If you’re opinion is anywhere close to mine, you’re pulling with all of your mind for Travis Snider to break out and prove once and for all that he can slide into the lineup, hit 25 HRs or more a season and give you above average stats across the board. That’s where I believe most Jays fans stand, and as they – and fellow Jays players – watched him make his return to the lineup against the Red Sox, cheers, welcoming Tweets, and high-fives became the norm throughout the game as everyone seems to be pulling for the kid they used to call “The Franchise”.
I’d like to take you all back to 2007, when Travis Snider was beginning the high ride towards the majors. Baseball America’s Matt Eddy ranked him as the 2nd best Jays prospect that year, behind only Adam Lind and just ahead of Ricky Romero. Snider was coming off a .325/.412/.567 year at the rookie level where he hit 24 extra base hits (11 HRs) in only 194 ABs. Within that article, Eddy proclaimed correctly that:
He has the tools and desire to become an impact corner outfielder in the majors, and his bat should allow him to move more quickly than most high schoolers.
And that’s exactly what Snider did. In 2008, Eddy ranked him 1st in the Jays prospect list, ahead of Brett Cecil (2), Kevin Ahrens (3), J.P. Arencibia (4), and Ricky Romero (5) who was coming off an awful season in AA. That’s what 58 extra base hits in 457 ABs gets you, particularly when you join it with a .313/.377/.525 line as a 19 year old in LoA. If we compare it to today’s prospects, his stats look awfully familiar to Jake Marisnick’s, and we all know how highly touted he is. As a 20 year old, 1 year older than Snider was at the same level, Marisnick managed a .320/.392/.492 line with 10 fewer extra base hits (48 in 462 ABs) than Snider managed in less ABs.
So it’s understandable that the hype surrounding Snider was real when he arrived in Toronto, as he was really the only bright shining star of the entire system, unlike Marisnick who is joined by many highly ranked and touted prospects. I’d also like to add here that we should really temper expectations when it comes to Marisnick for the same reasons that expectations should have been tempered when Snider arrived. For the end statement of his analysis that year, Eddy stated that:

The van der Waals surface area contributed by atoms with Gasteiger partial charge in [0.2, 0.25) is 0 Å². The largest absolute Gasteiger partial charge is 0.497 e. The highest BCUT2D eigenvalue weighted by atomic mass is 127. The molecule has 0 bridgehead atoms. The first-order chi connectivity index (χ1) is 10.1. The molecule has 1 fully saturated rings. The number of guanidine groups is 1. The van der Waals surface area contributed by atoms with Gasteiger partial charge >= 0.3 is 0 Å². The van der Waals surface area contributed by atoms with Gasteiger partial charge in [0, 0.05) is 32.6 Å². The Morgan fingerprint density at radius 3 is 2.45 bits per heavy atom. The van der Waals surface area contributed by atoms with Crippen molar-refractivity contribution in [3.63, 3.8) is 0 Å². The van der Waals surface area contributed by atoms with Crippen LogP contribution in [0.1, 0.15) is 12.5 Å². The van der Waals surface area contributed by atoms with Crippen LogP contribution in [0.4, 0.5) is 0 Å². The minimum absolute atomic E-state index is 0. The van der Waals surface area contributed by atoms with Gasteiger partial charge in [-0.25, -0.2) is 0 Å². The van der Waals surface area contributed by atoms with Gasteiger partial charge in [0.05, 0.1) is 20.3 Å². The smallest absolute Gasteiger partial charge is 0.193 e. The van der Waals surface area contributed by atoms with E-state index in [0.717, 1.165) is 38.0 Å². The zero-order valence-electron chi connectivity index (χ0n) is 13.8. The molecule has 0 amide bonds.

Snider has exceeded expectations thus far, and those expectations were high to begin with. He could move more quickly now that he has been exposed to the AFL and has put the MWL, the toughest hitting environment he’ll encounter, behind him. Ticketed for high Class A Dunedin in 2008, he’ll eventually bat in the middle of Toronto’s order and has a big league ETA of 2010.
And Eddy was right, sort of. Sure, Snider got an itty-bitty amount of time in HiA, 61 ABs to be exact, before being pushed to AA, then AAA, and then the majors. Excuse me? Did I just read that right? I do remember watching it happen in real life, but sometimes, it isn’t until you put it all down on paper that you see just how ridiculous that is. From HiA to the majors, and doing well at each level, who would have thought it possible? And how many times do we see that kind of progression in baseball? Maybe for a reliever or College pitcher or hitter, but we’re talking about a kid drafted out of high school with only 2 seasons of pro ball under his belt. Yikes!
Yet, over those 4 levels, Snider hit .279, .262, .344, and finally .301 in the majors. He did so while clobbering 37 doubles and 25 HRs, driving in 104 RBI, and walking 66 times. Snider, a.k.a The Franchise, had arrived, and all eyes were fixed on him coming into the 2009 season, because he was the shining light of the future for this franchise.
I’m still not certain whether it was the pressure, the scouting that was done on him by other clubs, or the fact that he was thrown to the bottom of the lineup by Cito Gaston, but something broke during the start of that 2009 season. Snider was no longer confident at the plate, was chasing too many pitches while trying to do too much all at once, and he dug a hole so deep that he couldn’t get out of it. He began the year hitting .258/.324/.484 with 3 HRs in April, then had a horrible May, managing only a .216/.237/.243 line with no HRs. He returned a bit to form at the end of the season, however, hitting .260/.355/.442 in September/October, but was never really brought back up to the top of the lineup by Gaston.